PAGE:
It is incumbent upon us, the talented 10th who live in abundance compared to the average Ethiopian and who have been blessed enough to not have to negotiate between shelter and food to be about solutions first before we get on our soapboxes. We must also be compassionate at all times and know the difference between messengers of hatred and their listeners. Martin Luther King once said that you can’t drive out darkness with darkness, instead of getting into shouting matches with people who talk about tribe above humanity, listen to them first and then have a conversation that is rooted in grace.
During times of hardship, it is easy to become bitter or indifferent. I’ve experienced this myself, when I went through my encounter with extreme adversity, my heart became callous and I became spiteful. It was not until I loosened the spirit of antagonism that my misfortunes turned into blessings. Along the way, I encountered one too many people who were so broken that they chose fury cynicism over empathy. If we are to change minds and stand up for unity, it is not through judgement but through appreciation of people’s struggles.
Ethiopians have lost agency, in the long run the only way we can restore civility and a sense of national pride that transcends ethnicity is by giving people hope and opportunity by empowering them locally. In the short run, when we encounter people who are hurting and angry, instead of preaching at them, let us just listen. This is a trait that is missing these days, in the need to quench our own egos too many of us want to talk but few are willing to hear people out. Screaming matches will only lead to amplified hatred, let us quietly enter into dialogues with humility for the sake of our common humanity.
In the end, I still believe that the only way we can restore justice back home is by being about Ethiopiawinet above ethnicity. On a broader level, we must be about our common humanity. We cannot let our concerns end at the borders of ethnicity or at the edges of identity. Loving our neighbors must not have any qualifiers, we must see our neighbors not through the concept of kilils or ethnic zones but through an empathy that is bigger than our differences.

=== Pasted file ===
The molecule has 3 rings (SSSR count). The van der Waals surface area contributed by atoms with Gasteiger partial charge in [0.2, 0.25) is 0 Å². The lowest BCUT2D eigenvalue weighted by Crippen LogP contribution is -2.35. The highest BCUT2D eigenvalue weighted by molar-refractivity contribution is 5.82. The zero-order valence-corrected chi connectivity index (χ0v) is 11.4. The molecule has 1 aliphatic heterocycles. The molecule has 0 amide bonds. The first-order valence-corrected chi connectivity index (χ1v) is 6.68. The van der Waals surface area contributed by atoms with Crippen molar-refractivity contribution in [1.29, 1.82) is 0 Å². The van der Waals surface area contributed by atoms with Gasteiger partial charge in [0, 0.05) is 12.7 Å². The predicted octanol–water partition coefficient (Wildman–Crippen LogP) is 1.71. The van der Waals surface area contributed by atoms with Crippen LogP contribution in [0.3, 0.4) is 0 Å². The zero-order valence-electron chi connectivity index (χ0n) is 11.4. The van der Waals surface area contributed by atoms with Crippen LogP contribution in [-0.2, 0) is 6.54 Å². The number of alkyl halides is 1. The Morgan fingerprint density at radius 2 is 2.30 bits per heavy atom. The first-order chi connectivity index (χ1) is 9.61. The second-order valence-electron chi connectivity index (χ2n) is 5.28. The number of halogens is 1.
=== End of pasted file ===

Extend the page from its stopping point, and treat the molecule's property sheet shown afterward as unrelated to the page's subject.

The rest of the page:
The world should know the extent of suffering that is taking place in Ethiopia, but if we are to get this message out I will repeat the advice I gave to Ethiopian activists here in Washington DC a long time ago. Our struggles are not our struggles alone, the pains of Amharas, the burdens of Tigrays, the tears of Oromos and the heartache of every Ethiopian must be tied together with the suffering of others throughout the globe.We will either rise out of difficulty together or we will continue to languish apart. #Ethiopia Click To Tweet
Zelalem tinur Ethiopia::
Lij Teodrose Fikremariam is the Chair of Ethiopians for Constitutional Monarchy. He is the direct descendant of Atse Tewodros II, the once Emperor of Ethiopia who united a fractured nation during Zemene Mesafint (age of princes) and imbued Ethiopia with a sense of togetherness that enabled them to eventually defeat Italy at the battle of Adwa. Lij Teodrose was born in Addis Abeba, Ethiopia but grew up in America. He has a Bachelor of Arts from George Mason University and an Masters of Business Administration from Johns Hopkins University. Lij Teodrose believes in one Ethiopia and that a nation can only be judged by the wellness of the least among us.